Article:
“Mm\y son, Sean, just returned from a food run and found this sitting on the chair on our porch. I am grateful that this person returned it to where it belongs. Thank you everyone for getting the word out there for me.”

— Dennis Tawes,

Millville Pioneer Artist

Duker Ts will have potato leek soup for this coming weekend, Sept. 22-25. $4 per pint.”

— Bob Barber

YOU CAN BOOK IT: Is that vegan?

Vegan is in, if you include pizza and save swans and buffalo; The Prez coming on 92.1 FM; Calling Chandra Pitts; Bowl for the homeless; Michael DeLeon finds another frontier; WheatonArts comes alive; Dennis Tawes’ painting returned; Duker Ts stirs

Make the empty store windows sparkle!; Gift bags for Veterans Home vets; Campani’s Legacy Lanes; Why more running plays for Eagles; Millville haters, go away; Shep toiling long hours; Departing Millville city commissioner hears from brother, Big Rob; The best administrators know the students; Jim Cook Jr. back in November 2018; Crabfest says thank you; Michael DeLeon says you have to want it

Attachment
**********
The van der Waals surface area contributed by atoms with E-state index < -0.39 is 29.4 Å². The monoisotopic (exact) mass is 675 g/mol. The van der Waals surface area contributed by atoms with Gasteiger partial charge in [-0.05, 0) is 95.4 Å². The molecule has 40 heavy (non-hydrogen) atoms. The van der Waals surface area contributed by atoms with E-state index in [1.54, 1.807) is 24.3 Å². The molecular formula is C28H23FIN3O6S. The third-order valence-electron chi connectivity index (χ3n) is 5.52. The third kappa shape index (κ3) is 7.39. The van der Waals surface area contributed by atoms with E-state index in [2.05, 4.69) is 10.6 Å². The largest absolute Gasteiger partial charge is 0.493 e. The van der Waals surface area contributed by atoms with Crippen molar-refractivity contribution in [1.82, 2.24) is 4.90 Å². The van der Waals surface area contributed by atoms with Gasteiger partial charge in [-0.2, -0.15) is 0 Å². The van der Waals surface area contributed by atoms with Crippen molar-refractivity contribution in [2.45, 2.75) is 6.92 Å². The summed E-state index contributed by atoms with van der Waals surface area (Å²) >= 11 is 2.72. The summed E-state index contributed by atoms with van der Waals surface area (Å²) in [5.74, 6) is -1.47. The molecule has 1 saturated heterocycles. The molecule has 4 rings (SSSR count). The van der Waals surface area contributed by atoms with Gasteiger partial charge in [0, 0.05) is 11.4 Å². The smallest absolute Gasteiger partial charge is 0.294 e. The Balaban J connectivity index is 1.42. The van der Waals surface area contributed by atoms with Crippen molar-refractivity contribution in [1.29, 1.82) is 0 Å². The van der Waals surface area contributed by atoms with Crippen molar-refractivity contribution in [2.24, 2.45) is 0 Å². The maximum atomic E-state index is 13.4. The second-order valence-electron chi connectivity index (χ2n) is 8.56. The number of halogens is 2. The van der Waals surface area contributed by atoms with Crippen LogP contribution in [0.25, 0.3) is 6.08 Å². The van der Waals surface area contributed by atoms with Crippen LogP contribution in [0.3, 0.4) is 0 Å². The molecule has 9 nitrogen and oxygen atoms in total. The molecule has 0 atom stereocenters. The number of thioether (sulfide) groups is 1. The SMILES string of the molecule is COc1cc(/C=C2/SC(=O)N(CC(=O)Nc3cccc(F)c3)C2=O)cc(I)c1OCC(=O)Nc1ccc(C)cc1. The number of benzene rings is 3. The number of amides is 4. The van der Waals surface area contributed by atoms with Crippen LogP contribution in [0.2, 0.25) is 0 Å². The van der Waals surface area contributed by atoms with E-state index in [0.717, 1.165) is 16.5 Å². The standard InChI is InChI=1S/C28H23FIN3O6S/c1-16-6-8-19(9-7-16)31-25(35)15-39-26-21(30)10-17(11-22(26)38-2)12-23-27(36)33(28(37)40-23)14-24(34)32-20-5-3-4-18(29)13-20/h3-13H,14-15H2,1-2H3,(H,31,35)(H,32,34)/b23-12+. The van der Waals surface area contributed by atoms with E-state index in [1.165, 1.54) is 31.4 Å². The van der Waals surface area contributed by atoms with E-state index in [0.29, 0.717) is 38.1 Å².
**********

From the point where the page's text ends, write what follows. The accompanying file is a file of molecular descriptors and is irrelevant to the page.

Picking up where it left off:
The column that asks, why can’t somebody clean off the dirty windows in two of the empty stores on North Laurel Street, or is it because you can’t get the keys from the North Jersey landlords that we need to send back where they came from because we don’t need you, and where are the Jaycees we had in the 1970s that ran this town like a well-oiled machine, so how about less photo ops and more moving forward?

By Jack Hummel

Radio: 92.1 FM WVLT Saturdays noon to 2 p.m.

Email: jhummel9794@gmail.com

Phone: 856-237-6645

U.S. Army: RA13815980

Google all columns at jackhummelblog

Good evening!

The Veterans Memorial Home in Vineland generously houses and feeds our vets, but does not provide much-needed personal care items.

Sixteen-year-old Sarah Misbah is doing something about that. Along with her mother, Celeste, and her mother’s friend, Dennis Dase, Sarah if collecting items from you for gift bags for all 310 veterans who live there.

Let’s put this in perspective. Thirty of the bags will not include socks because 30 of the veterans do not have legs. Also, 12 are women.

In each gift bag will be bodywash, lip balm, deordorant, slipper socks and tissues. Celeste figures each bag will cost about $8, so if you want to just donate cash, she will take care of the shopping.

She is determined to stock the volunteer office at 524 N.W. Blvd, in Vineland before Christmas.

On Sunday, Sept. 24, from 9 a.m. to 2:30 p.m. is a car show put on by the Nostalgia Knights and South Jersey Cruisers.